I have talked about the importance of being crisp in training. Crispness provides clarity to our dogs which in turn reduces frustration and allows our dogs to feel confident in their situation. I want my dogs to know when they are working, when they are relaxing and about to work, and when they are not working at all -at which point I want to see them sleeping.
Sleeping in public? Yes, dogs sleep in public perfectly well – if they know that is expected! And how does one communicate when it is time to sleep? When dogs know nothing else is going to happen and when they are crated with reduced stimulation (covered) then sleep comes naturally, because that’s what dogs do when nothing is happening!
Crispness in training allows dogs to conserve their energy. It naturally teaches them to sleep when the time is right for sleeping.
But there’s more to it. In addition to giving you a crisper performance when you are working and helping dogs sleep when there’s no reason to be awake, crispness provides huge emotional benefits as well. Specifically, crispness allows a dog to be mentally calm – clarity provides that. And the opposite of mentally calm?
I believe we create anxious behavior in our dogs by feeding them randomly and not providing clarity about when they are or are not able to earn reinforcement. So how might this work?
Well, let’s say you want something. A lot. Money! And the person who has the money gives it to you on occasion. Sometimes you get money for clear and specific behaviors. It is obvious to you! Let’s say you are learning the task of filing. Every time you file something correctly, you are handed money. Yay! Your filing skills improve and everyone is happy.
But there’s another thing. Sometimes you get money when you are waiting at your desk for your turn to file. You look over at your instructor, she smiles, and then she walks over and hands you a dollar. Yay! So… does that mean that looking at the instructor gets you dollars?! Maybe, yes! or…maybe No? Because often, looking at your instructor does nothing at all.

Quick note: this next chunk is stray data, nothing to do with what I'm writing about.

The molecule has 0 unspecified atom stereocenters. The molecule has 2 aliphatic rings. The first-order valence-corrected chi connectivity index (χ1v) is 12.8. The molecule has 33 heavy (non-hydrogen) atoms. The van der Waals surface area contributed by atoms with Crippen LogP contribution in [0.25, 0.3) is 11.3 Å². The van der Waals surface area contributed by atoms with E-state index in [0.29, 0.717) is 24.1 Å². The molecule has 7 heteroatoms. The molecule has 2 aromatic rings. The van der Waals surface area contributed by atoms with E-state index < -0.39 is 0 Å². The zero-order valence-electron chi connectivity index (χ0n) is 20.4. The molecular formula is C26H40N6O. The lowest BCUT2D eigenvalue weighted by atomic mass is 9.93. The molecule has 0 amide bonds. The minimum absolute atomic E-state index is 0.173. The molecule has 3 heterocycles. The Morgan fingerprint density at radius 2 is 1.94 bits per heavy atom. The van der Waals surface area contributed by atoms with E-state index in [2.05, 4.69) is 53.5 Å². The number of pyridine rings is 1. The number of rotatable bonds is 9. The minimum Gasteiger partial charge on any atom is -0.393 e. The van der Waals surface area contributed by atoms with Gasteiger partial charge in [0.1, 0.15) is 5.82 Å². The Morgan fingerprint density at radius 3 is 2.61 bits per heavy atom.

Being a clever learner, you conclude that it’s more complicated than that. So you start trying stuff out to figure out what causes what.
What happens if you look at your instructor and shift in your chair? Does that earn you a dollar? No! How about if you look at your instructor and then look down at your desk? Does that get you a dollar? Yes! It did. On this occasion.
Okay fine, so now you think looking at the instructor and then down at your desk gets your a dollar. But it doesn’t. You try it out and this time, nothing happens. So you sigh in frustration, mostly because you haven’t decided what to do next and, voilà! A dollar shows up.
So is it looking at the instructor? Sighing? Something else? You really want those dollars – you are highly motivated to get them! And yet, you have absolutely no idea what to do and because you are so motivated, it doesn’t occur to you to take a nap. You have a puzzle to solve! And yet, the solution to the puzzle doesn’t exist. It’s random. But you don’t know that, so your brain works overtime trying to solve it.
The one thing you are not doing is relaxing. Resting. You can’t because you want those dollars and you do not have any clarity about how to get them. And anxious behavior? Motivation plus lack of clarity creates anxiety. Or at least contributes greatly in those who are already prone. Obviously, erratic behavior with our dogs does not always cause anxiety but it sure isn’t going to help in a fragile individual.
Does that describe your dog? If you have a dog that loves to work, never seems to know he’s “off”, demand barks and offers behaviors at all random times, cannot sleep in a working space and shows anxious behaviors like panting, circling, whining, demand barking, or throwing behaviors within the context of work (crating, working spaces, etc.) do your dog a kindness and figure out if you’re contributing. Fix it, and see if it allows your dog to relax.
So does this mean all anxiety is caused by our training choices? Of course not. Anxiety has many roots and in some cases, nothing short of medication and serious behavior modification will make a difference, presumably because the dog’s wiring is such that anxiety is the default. However, kind and supportive structure can be exactly what is needed to prevent problems from showing themselves altogether in an “at risk” individual.
Structure is a good thing. It tells your dog what to expect and when to expect it. It is a kindness and it is highly compatible with choice – which you choose depends on the time and the context and the needs of the dog.
But what if you don’t have a problem? Your dog works well when you want, rests nicely on a mat, and sleeps in a crate. Then you can ignore this. You’re doing great!
Give it a shot and let me know what happens.